To what end the “should”? If software developers want to sell applications to the masses, then it’s going to be a matter of meeting the masses where they are. And if users want to get the most out of software applications, they’ll invest the time and energy needed to become high-power users or even learn how to use more powerful, less common tools.

    I don’t think there’s any objective moral good in getting everyone who wants to use a computer to read documentation. There are people who will benefit from doing just that, and there almost certainly are more people who *would* benefit if they knew what they were missing or took an interest.

    Enjoy your very high skill level and know that people who are less-skilled in the use of typesetting applications probably have other areas that they focus on and enjoy. They might even have skills in areas that, like this one, LOTS of people would benefit from, like cooking or organizing. Everyone uses computers but most people are satisfied with an end that seems sub-optimal to you. Just like everyone prepares food, but some people are satisfied with grilled Kraft on Wonder Bread. If they chose to spend their time and energy on food, they could probably come up with tastier and more elaborate meals but they get fed and are satisfied.

  10. Profile photo of PJ Doland

    posted by PJ Doland on

    To be clear, I don’t think it’s necessary (or even desirable) for people to be very proficient with software they rarely use. I’m referring more to the cases where people use a program for several hours a day without ever really learning the ins-and-outs. That’s why I focused the discussion mainly on word processing.

  11. posted by Peter on

    There was a time when we accommodated to the software. Now we expect the software to accommodate to us. This has resulted in inefficient and bloated software, still unsatisfactory for the user for it will never meet their expectations 100%, and also unsatisfactory for the programmer who must deal with overly complex, impossible to manage code.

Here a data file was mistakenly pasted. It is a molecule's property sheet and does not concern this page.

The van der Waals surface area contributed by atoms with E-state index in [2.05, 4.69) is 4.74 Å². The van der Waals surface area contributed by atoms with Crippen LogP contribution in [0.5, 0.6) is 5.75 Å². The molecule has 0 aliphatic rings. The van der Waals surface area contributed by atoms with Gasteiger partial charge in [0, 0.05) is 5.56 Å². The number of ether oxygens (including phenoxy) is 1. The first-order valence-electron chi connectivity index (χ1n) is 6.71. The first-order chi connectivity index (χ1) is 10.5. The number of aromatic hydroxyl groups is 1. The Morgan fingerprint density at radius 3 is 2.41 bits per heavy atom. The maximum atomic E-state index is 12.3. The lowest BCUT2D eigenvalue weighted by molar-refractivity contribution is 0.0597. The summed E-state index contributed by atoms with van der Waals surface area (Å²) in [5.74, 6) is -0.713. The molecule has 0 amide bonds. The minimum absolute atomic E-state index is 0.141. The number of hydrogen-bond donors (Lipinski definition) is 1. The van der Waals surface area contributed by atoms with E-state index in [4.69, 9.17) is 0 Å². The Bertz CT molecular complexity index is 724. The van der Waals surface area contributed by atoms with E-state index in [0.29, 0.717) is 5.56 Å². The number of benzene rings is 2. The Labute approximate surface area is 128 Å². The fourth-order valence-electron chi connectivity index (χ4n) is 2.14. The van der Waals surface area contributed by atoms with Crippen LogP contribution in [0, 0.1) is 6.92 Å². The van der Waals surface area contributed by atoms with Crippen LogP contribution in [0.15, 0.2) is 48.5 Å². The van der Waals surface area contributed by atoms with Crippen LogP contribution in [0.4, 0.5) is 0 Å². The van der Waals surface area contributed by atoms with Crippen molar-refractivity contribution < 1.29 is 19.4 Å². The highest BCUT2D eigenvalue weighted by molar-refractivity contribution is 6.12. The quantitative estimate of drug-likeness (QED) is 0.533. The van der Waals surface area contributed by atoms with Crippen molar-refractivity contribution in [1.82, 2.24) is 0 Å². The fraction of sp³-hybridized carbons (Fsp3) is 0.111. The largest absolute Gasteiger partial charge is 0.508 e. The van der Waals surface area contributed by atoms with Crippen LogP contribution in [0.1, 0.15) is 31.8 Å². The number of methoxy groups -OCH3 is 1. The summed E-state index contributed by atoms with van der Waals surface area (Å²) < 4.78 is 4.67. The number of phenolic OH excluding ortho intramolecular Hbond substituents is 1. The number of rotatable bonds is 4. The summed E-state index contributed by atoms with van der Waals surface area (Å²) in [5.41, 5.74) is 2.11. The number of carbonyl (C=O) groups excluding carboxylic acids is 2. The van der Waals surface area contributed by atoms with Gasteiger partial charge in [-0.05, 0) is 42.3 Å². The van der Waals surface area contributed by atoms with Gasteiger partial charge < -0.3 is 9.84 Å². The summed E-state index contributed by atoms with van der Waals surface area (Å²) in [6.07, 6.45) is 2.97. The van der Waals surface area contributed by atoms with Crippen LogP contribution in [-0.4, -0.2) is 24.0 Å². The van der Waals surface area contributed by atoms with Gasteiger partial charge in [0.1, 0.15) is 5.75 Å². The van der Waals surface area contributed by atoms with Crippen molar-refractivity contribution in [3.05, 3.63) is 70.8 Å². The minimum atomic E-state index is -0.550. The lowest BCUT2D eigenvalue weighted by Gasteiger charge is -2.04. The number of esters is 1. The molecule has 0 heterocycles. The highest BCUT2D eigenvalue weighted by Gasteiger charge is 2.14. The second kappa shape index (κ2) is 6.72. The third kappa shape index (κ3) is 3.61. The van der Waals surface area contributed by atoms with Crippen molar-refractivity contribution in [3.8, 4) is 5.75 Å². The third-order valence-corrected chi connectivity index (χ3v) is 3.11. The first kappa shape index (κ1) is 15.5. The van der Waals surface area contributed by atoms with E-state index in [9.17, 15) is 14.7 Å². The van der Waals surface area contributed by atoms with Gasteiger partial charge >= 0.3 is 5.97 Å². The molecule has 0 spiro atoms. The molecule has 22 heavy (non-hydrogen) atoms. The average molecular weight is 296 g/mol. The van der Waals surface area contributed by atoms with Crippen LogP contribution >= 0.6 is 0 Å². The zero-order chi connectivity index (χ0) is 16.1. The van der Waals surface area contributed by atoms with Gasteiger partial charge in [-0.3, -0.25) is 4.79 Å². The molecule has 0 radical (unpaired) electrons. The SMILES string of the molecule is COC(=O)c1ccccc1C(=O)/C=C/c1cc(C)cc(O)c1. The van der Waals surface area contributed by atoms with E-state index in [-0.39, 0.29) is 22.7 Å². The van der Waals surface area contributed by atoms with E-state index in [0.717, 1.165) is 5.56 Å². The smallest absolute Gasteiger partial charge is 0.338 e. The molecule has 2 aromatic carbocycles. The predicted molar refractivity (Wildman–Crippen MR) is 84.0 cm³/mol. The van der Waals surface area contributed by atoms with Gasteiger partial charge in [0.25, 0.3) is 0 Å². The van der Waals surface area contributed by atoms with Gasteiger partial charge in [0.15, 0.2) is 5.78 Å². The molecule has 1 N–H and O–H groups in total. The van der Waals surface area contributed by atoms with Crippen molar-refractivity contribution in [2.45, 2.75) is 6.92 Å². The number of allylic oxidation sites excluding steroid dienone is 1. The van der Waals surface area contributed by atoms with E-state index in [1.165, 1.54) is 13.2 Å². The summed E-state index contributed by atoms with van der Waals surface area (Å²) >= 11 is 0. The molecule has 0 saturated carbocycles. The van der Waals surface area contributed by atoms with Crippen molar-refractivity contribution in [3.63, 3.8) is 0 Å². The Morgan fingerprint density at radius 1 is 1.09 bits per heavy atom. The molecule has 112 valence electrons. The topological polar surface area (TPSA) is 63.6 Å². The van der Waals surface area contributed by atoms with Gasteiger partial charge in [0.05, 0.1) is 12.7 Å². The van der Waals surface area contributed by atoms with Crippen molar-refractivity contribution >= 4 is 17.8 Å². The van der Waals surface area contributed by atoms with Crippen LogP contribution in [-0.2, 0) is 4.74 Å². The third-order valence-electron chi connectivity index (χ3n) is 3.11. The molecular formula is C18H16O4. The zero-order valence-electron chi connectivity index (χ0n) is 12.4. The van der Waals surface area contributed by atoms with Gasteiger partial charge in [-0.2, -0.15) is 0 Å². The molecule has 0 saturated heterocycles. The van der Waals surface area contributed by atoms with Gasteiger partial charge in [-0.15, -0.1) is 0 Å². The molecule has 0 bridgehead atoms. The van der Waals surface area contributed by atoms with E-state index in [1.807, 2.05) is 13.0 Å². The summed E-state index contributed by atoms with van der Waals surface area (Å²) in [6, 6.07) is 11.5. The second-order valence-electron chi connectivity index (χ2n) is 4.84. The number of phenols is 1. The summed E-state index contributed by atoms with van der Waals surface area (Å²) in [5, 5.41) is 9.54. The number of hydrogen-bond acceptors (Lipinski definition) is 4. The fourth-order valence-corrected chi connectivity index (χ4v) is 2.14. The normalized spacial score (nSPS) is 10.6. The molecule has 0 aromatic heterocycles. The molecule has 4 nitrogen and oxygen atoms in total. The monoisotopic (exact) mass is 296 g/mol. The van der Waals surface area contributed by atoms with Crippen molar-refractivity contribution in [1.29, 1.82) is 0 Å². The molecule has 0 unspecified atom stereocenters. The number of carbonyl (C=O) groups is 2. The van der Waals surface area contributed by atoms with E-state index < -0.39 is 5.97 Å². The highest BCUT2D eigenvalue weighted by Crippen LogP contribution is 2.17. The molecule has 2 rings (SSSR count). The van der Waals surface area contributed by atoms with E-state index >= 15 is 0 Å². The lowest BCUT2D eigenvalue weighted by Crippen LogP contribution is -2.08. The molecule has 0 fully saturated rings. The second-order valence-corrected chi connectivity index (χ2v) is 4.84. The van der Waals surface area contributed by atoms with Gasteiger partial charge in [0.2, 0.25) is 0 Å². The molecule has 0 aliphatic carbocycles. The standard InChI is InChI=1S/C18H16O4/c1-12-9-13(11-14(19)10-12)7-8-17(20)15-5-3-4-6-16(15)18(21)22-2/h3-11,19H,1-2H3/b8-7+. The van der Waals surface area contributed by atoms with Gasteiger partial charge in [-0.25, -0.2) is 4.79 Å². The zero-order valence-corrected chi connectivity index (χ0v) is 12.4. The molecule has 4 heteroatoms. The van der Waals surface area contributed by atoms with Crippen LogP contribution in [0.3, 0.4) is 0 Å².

12. posted by Mike on

    I’m a professional writer, but don’t yet have the luxury of a typesetting/editorial staff, so right now I have to both generate content AND create its delivery media. This means I need to be able to work with the page exactly as it is going to appear in print, and I don’t have time to spend doing it from the back of the pegboard.

    For a long time, the options were Pagemaker or Nothing. These days, Office 2008 for Mac is the winner by virtue of being the easiest to use at a high level of functionality and also having native PDF output. I like LaTeX’s reference management system, which is clearly superior to Office’s, but the rest of the package is unworkable for someone in my position. Plus it’s only a matter of time before Office incorporates those bits anyway. To LaTeX’s credit, at least there’s a reason it would be worth using over Office.

    Meanwhile, iWork isn’t there yet, and OpenOffice is surprisingly deficient at doing what I need done; in fact, most documents I open are horribly broken in OO and I would be stuck re-setting everything. Yeah, pass.

    Despite all these nitpicks, I have to echo what @Peter and @Daniel said: even the worst options right now are better than the best options we had in the Windows 95 era…

  13. posted by Java Monster on